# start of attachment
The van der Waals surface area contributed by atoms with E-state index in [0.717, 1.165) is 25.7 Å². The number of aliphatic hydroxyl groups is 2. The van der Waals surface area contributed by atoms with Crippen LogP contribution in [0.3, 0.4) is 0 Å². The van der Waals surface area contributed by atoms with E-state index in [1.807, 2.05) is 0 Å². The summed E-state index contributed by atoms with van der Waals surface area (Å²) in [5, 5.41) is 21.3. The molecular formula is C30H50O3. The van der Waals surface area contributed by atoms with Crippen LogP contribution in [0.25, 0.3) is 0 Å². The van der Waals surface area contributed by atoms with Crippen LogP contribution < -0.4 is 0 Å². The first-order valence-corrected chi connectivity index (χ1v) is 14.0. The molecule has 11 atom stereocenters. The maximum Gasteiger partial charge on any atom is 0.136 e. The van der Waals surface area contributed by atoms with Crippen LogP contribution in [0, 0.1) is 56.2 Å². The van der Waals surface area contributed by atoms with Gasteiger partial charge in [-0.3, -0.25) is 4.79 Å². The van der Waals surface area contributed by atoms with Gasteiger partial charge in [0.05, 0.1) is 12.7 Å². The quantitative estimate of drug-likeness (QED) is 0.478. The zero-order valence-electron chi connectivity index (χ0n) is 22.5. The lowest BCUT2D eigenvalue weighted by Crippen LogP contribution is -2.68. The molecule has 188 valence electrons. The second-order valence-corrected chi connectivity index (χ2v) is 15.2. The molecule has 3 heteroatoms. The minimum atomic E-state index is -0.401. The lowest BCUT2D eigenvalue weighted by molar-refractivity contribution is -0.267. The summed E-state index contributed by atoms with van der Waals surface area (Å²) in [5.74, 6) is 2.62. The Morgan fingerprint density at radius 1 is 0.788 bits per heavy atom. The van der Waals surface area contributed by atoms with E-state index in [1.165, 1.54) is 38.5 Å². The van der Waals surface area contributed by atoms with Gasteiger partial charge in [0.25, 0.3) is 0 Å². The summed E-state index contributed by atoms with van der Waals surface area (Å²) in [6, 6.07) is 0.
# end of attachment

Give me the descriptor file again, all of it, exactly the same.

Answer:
The van der Waals surface area contributed by atoms with E-state index in [0.717, 1.165) is 25.7 Å². The number of aliphatic hydroxyl groups is 2. The van der Waals surface area contributed by atoms with Crippen LogP contribution in [0.3, 0.4) is 0 Å². The van der Waals surface area contributed by atoms with E-state index in [1.807, 2.05) is 0 Å². The summed E-state index contributed by atoms with van der Waals surface area (Å²) in [5, 5.41) is 21.3. The molecular formula is C30H50O3. The van der Waals surface area contributed by atoms with Crippen LogP contribution in [0.25, 0.3) is 0 Å². The van der Waals surface area contributed by atoms with Crippen LogP contribution < -0.4 is 0 Å². The first-order valence-corrected chi connectivity index (χ1v) is 14.0. The molecule has 11 atom stereocenters. The maximum Gasteiger partial charge on any atom is 0.136 e. The van der Waals surface area contributed by atoms with Crippen LogP contribution in [0, 0.1) is 56.2 Å². The van der Waals surface area contributed by atoms with Gasteiger partial charge in [-0.3, -0.25) is 4.79 Å². The van der Waals surface area contributed by atoms with Gasteiger partial charge in [0.05, 0.1) is 12.7 Å². The quantitative estimate of drug-likeness (QED) is 0.478. The zero-order valence-electron chi connectivity index (χ0n) is 22.5. The lowest BCUT2D eigenvalue weighted by Crippen LogP contribution is -2.68. The molecule has 188 valence electrons. The second-order valence-corrected chi connectivity index (χ2v) is 15.2. The molecule has 3 heteroatoms. The minimum atomic E-state index is -0.401. The lowest BCUT2D eigenvalue weighted by molar-refractivity contribution is -0.267. The summed E-state index contributed by atoms with van der Waals surface area (Å²) in [5.74, 6) is 2.62. The Morgan fingerprint density at radius 1 is 0.788 bits per heavy atom. The van der Waals surface area contributed by atoms with E-state index in [1.165, 1.54) is 38.5 Å². The van der Waals surface area contributed by atoms with Gasteiger partial charge in [0.25, 0.3) is 0 Å². The summed E-state index contributed by atoms with van der Waals surface area (Å²) in [6, 6.07) is 0.